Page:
"Lingo Musk" rose References
Book (2009) Page(s) 41.
Gregg Lowery: "Lingo Musk". Found in Florida, USA, by Mr Lingo, distributed in 1970 by Joseph Kern Nursery. With huge clusters of blush pink flowers touched rosy on the petal edges, "Lingo Musk" creates a continuous and generous display of bloom. The plant, which is upright and arching, provided a touchstone for the observational phase of the Hampton Park Noisette Study. Very much the archetype of the Champneys' type, it displays many of the common traits of the Noisettes in this group. One-inch blooms are semidouble, blowsy, and fragrant. The stature of the bush is modest and upright to about 4 or 5 feet. Mr. Lingo of Florida passed his discovery on to the Joseph Kern Nursery in Ohio. Rosarian Leonie Bell ordered it, grew It, and suspected it to be the long lost "Frazer's Pink Musk" ['Fraser's Pink Musk'?]. It is uncertain whether this plant is distinct from the"'Frazer's Pink Musk" that was grown at The Huntington Botanical Gardens; however, the genetic study portion of the Hampton Park Noisette Study seems to indicate that they are different.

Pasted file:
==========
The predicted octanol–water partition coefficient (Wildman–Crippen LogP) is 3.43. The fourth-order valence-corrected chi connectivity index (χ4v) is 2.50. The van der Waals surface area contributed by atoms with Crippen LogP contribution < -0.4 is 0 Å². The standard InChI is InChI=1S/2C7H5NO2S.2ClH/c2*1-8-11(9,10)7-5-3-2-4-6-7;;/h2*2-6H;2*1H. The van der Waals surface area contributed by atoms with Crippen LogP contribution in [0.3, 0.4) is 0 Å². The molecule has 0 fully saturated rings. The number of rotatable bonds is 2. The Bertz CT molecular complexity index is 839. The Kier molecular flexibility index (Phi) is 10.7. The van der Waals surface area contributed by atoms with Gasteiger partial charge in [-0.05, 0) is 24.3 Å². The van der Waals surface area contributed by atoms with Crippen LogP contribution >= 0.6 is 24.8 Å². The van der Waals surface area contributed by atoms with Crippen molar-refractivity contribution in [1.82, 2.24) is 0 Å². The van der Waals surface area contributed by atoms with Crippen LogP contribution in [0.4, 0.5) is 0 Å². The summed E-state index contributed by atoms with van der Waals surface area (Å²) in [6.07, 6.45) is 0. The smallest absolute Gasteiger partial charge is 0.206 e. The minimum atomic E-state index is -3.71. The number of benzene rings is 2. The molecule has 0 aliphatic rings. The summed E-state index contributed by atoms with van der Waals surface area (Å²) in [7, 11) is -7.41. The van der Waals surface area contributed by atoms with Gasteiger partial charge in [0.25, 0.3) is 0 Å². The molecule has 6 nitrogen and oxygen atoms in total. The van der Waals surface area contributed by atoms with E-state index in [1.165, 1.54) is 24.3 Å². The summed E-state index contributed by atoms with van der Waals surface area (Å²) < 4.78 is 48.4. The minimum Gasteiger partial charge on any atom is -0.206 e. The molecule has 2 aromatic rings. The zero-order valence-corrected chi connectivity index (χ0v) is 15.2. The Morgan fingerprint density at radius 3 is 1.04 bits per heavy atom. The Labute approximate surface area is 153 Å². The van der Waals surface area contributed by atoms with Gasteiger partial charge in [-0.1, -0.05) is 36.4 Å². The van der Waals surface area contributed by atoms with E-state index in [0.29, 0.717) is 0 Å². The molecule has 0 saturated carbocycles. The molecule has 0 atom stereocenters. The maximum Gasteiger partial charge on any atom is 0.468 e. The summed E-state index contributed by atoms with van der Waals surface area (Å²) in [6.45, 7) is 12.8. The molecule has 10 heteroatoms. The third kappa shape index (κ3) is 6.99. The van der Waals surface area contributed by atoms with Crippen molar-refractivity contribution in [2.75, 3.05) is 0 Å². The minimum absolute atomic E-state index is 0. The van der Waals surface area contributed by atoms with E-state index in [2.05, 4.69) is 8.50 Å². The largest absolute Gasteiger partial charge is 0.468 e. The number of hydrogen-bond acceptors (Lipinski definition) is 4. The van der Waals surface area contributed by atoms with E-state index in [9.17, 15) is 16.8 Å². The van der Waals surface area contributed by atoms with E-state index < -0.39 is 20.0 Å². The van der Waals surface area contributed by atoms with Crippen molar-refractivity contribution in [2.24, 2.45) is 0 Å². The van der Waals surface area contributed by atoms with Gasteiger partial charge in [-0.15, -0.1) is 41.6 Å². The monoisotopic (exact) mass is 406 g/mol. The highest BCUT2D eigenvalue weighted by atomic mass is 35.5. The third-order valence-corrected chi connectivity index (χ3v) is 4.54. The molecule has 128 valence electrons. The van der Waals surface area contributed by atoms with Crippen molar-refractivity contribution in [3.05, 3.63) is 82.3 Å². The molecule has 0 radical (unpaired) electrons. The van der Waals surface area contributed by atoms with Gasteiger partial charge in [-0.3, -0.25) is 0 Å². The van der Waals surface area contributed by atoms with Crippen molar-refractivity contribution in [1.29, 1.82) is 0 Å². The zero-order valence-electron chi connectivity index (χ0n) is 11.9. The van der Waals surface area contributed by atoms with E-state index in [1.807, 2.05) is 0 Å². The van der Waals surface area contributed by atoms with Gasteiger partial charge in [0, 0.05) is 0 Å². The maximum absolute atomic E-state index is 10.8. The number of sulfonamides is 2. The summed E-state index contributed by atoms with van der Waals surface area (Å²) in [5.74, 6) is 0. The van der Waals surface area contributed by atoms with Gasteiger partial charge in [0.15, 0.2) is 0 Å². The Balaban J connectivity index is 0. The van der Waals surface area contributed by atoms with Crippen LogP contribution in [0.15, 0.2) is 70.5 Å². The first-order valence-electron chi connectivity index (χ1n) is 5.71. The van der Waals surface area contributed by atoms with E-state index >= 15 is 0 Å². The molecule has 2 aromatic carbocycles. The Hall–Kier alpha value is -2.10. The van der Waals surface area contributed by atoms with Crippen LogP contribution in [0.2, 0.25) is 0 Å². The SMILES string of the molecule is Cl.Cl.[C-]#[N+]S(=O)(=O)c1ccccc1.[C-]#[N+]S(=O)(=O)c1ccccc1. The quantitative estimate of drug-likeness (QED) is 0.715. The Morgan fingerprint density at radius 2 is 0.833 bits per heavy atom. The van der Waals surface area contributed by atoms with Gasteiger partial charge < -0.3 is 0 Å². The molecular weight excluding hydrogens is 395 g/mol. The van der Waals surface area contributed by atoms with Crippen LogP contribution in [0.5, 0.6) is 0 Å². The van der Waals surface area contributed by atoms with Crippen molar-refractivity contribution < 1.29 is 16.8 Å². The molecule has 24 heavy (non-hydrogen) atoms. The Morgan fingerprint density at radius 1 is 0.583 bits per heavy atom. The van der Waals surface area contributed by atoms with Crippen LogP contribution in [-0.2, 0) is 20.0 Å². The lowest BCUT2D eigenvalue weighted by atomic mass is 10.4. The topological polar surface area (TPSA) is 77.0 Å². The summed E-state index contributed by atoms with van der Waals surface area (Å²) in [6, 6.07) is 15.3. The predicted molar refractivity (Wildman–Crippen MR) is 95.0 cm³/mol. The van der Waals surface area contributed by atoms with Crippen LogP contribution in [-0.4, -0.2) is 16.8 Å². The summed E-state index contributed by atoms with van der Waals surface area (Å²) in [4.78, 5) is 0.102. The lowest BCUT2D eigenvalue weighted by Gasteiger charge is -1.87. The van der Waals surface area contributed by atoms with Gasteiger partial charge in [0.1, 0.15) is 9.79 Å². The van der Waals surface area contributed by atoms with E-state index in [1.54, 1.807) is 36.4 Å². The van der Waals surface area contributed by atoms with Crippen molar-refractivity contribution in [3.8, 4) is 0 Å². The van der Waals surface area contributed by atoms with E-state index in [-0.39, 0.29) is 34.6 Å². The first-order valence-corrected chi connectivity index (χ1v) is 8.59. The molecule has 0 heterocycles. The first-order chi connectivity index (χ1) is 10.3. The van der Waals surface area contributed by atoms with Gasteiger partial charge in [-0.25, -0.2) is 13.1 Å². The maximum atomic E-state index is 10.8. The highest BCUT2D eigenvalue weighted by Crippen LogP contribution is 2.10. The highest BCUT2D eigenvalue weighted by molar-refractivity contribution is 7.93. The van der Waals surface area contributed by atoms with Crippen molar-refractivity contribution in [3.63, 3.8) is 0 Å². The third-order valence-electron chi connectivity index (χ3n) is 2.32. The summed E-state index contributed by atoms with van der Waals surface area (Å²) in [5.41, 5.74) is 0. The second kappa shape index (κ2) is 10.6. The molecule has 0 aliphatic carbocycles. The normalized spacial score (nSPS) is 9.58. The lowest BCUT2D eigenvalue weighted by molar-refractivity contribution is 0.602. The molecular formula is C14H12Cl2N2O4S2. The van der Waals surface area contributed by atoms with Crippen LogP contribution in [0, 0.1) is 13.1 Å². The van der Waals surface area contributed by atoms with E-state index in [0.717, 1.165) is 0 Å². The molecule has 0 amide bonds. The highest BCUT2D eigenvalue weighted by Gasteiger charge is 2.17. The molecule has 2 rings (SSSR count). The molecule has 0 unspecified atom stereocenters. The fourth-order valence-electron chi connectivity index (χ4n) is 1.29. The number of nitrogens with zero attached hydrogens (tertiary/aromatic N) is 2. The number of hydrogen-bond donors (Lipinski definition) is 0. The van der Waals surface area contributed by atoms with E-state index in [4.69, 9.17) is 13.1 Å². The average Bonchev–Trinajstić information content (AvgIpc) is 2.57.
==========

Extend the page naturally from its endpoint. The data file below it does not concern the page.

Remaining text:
Book (2009) Includes photo(s).
p47. Malcolm M. Manners. The Hampton Park Noisette Study.
Characteristics of "Lingo Musk" - a typical old Noisette. Plants: Bushy, spreading and upright.........
p48 "Lingo Musk" (our standard Old Noisette). Bud bright pink. Petal color: blush pink, fading whtie, yellow at base; near-white. 17 petals, plus 12 petaloids. Pedicel red glandular. Receptacle pubescent. 5-7 leaflets. Terminal leaflet larger than others. Prickles 2-3 per internode, straight. Plant bushy, spreading and upright.
Newsletter (Aug 2001) Page(s) 3. Vol 26, No. 3.
Rev. Douglas T. Seidel, Pennsylvania. Those fabulous Foundlings: the No-Name Noisettes.
....The blooms on three varieties, "Lingo", "Fewell's Noisette", and "Haynesville Pink Cluster" are practically identical: semi-double ivory or palest blush with two or three rows of petals, like faint editions of 'Champneys' Pink Cluster'. "Lingo"was found by a collector of that name in the late 1960s in north Florida and shared with the late Joseph F. Kern Nursery in Mentor, Ohio. The four foot plant was such a willing bloomer that Mr. Kern put it on the market for the next few years as the Charleston-raised 'Frazer's Pink Musk'. "Fewell's Noisette" and the "Haynesville" rose carry the same type of flower on climbing plants that will reach ten feet in my locale. "Fewell's" may have an edge over the others with huge clusters of buds and nice foliations on the sepals.